It’s all a shot in the dark (or at least a leaf on the sidewalk)


If we’re counting, the best I could say is I found myself captured by an essay about a walk close to thirty years ago.

The words were nothing too sensational. The magic was in the observations made, the way the reader related to each thought, and the ability demonstrated to connect a writer with an audience.

Ever since, at times I feel like I’m trying to deliver a bit of similar magic. (And, usually wonder if I’m even coming close enough to consider it a success.)

To give you an example of what this particular essay accomplished, imagine any walk you’ve taken during your life. Perhaps it involved a dirt country road or a paved city sidewalk. It could have taken place during any of the seasons, along with extreme examples of weather that such timing might offer.

Now begin to fill in some of the surroundings. Lighting at the end of a driveway. Autumn leaves scattered on the ground along a path. A flower growing between the cracks in a cement slab. The scents from a lit fireplace… the sounds of a nearby river… dogs on a porch… manicured hedges and wild forsythia.

The other day, I was walking across our yard.

A swirling combination of factors had crashed together—a bit of dampness, the length of the grass, where I needed to go—and you could clearly see my footprints in the yard. And as I stopped and looked it over, I could begin to make out yesterday’s footprints as well.

The specific attention given for just a moment narrowed my focus. I noticed deer tracks through the grass. Softer and less defined, yes, but definitely there (and confirmed as deer by the marks in a nearby patch of mud on a road).

It’s been months since I’ve seen… actually, more than a year since I’ve seen deer in my yard. But they are still visiting. And whether I’m sipping on a coffee, washing dishes, or adjusting some shades on the windows, I usually take a few moments each day from inside to scan the yard for company.

Does that connect with you in some way?

Every spring, let’s say around mid-April, my mother and I have a conversation about hummingbirds. It generally starts the same way, with thoughts about sightings in recent days and getting feeders in place. But for us, it’s more. It goes into memories of her sister. We talk about places we’ve lived and the wildlife nearby. We share laughs about my father, a man that is constantly in motion, and makes both of us appear to be moving in reverse when it comes to tasks like keeping the bird feeders ready and the gardens maintained.

Perhaps such thoughts are special to you as well, but for many different reasons. Maybe you’re thinking about birds and woodchucks and more that make occasional appearances around your yard. Maybe you spend time with family and friends outdoors. Maybe you just really need to mow your own lawn.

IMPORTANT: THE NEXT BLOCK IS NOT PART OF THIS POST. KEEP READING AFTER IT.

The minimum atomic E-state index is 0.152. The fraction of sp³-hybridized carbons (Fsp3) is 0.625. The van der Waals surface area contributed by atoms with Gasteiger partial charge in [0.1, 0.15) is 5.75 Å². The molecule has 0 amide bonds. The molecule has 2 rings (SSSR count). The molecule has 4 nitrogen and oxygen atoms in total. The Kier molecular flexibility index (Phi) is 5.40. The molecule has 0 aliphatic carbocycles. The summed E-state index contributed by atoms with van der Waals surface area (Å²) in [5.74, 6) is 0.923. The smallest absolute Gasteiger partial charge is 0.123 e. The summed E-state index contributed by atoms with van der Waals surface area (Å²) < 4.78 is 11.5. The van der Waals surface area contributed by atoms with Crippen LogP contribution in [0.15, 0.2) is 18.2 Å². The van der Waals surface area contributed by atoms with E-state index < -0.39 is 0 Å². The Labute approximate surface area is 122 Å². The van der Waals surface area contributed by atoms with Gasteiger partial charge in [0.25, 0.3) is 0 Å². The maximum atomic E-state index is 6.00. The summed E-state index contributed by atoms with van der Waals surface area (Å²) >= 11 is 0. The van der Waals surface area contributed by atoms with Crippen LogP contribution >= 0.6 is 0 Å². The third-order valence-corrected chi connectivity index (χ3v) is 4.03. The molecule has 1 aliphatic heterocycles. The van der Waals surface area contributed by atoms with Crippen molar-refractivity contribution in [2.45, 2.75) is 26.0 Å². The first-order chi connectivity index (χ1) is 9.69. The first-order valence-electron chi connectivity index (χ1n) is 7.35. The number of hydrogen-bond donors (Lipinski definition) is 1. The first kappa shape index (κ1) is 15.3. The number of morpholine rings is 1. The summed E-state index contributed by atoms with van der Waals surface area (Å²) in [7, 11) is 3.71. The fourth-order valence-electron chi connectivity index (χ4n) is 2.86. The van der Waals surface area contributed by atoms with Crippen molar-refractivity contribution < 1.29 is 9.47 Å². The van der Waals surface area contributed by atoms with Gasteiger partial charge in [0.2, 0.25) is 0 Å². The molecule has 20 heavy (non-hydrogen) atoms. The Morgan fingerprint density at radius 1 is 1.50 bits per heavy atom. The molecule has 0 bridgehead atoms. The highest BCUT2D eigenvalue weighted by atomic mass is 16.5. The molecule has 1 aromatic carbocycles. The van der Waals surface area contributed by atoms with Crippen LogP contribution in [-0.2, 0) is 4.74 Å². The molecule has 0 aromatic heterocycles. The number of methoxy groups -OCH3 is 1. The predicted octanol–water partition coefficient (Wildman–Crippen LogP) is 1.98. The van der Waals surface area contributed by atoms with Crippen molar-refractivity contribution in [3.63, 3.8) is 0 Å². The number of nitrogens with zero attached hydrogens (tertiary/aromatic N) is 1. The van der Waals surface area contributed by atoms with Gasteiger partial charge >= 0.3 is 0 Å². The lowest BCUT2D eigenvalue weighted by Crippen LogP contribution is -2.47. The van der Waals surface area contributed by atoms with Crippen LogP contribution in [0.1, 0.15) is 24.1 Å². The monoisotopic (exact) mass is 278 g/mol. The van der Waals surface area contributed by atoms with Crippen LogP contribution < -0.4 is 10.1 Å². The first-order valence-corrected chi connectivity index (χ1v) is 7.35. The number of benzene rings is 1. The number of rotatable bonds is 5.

Friend of mine and I were talking the other day. We were spending a few moments catching up while generally attempting to accomplish as little as possible. He brought a minute or two of silence to an end with a laugh. When I turned to look at him, he pointed to what appeared to be an otter moving into some brush on the other side of the road.

“That guy got me thinking,” he said, “about how you can leave your front door to walk those thirty or forty yards to your mailbox, and somehow you spot four or five different things that have real meaning. Things most of us take for granted.”

He’s right. I can take off on tangents from some of the simplest inspirations. Even now, writing this, I’m thinking about how people take shortcuts across the grass and wear in groves and paths that were never formally designed to be there.

I’ve actually heard that some places—think new city parks or business campuses—build the main outline of a property and then wait. After a few months, or maybe a year, the preferences of pedestrian traffic become easy to track. Worn grass here, packed dirt there. Once outlined by the feet of those using the land, the planners go back in and design more permanent walkways.

Back in my college days, we used to joke around with this expression: Even Freud said sometimes a cigar is just a cigar.

Everything does not come with some mystical and heavy significance. And yet, there are mornings when I wonder about doing laundry, the rainwater backing up in the gutters, and other assorted bits, and I consider developing them. (And with some, I actually do.) But which ones are just cigars? Which ones are paths yet to be recognized.

There are leaves appearing on the ground. Near the trees where they had been on branches the day before. The fall and collection on the lawn began a few weeks ago, with one or two a day. Now each morning seems to arrive with dozens. In a week or two, the tree will only have a few remaining.

I’ll definitely notice it’s time to clean them up before they blow into the drainage ditch and create a major project. I wonder if I’ll notice anything else.


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